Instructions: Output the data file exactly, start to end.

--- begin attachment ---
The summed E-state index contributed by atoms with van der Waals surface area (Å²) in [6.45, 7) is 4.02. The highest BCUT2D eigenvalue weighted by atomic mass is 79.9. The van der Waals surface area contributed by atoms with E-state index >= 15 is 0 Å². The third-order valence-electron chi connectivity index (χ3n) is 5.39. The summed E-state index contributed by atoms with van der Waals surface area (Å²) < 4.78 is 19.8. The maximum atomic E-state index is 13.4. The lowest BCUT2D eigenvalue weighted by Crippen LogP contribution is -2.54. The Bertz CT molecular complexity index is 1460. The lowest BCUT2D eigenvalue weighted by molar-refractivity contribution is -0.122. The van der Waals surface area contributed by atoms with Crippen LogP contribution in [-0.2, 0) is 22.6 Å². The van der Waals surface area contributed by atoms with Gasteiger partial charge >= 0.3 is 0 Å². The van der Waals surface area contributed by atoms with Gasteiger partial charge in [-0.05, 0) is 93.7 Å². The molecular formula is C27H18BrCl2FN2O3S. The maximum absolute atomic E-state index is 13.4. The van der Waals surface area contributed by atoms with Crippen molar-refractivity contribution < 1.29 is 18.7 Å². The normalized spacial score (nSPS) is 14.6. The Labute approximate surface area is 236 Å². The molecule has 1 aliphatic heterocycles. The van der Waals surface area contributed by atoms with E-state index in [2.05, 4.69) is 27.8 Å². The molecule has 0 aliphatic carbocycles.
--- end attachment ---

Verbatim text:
The summed E-state index contributed by atoms with van der Waals surface area (Å²) in [6.45, 7) is 4.02. The highest BCUT2D eigenvalue weighted by atomic mass is 79.9. The van der Waals surface area contributed by atoms with E-state index >= 15 is 0 Å². The third-order valence-electron chi connectivity index (χ3n) is 5.39. The summed E-state index contributed by atoms with van der Waals surface area (Å²) < 4.78 is 19.8. The maximum atomic E-state index is 13.4. The lowest BCUT2D eigenvalue weighted by Crippen LogP contribution is -2.54. The Bertz CT molecular complexity index is 1460. The lowest BCUT2D eigenvalue weighted by molar-refractivity contribution is -0.122. The van der Waals surface area contributed by atoms with Crippen LogP contribution in [-0.2, 0) is 22.6 Å². The van der Waals surface area contributed by atoms with Gasteiger partial charge >= 0.3 is 0 Å². The van der Waals surface area contributed by atoms with Gasteiger partial charge in [-0.05, 0) is 93.7 Å². The molecular formula is C27H18BrCl2FN2O3S. The maximum absolute atomic E-state index is 13.4. The van der Waals surface area contributed by atoms with Crippen molar-refractivity contribution < 1.29 is 18.7 Å². The normalized spacial score (nSPS) is 14.6. The Labute approximate surface area is 236 Å². The molecule has 1 aliphatic heterocycles. The van der Waals surface area contributed by atoms with E-state index in [2.05, 4.69) is 27.8 Å². The molecule has 0 aliphatic carbocycles.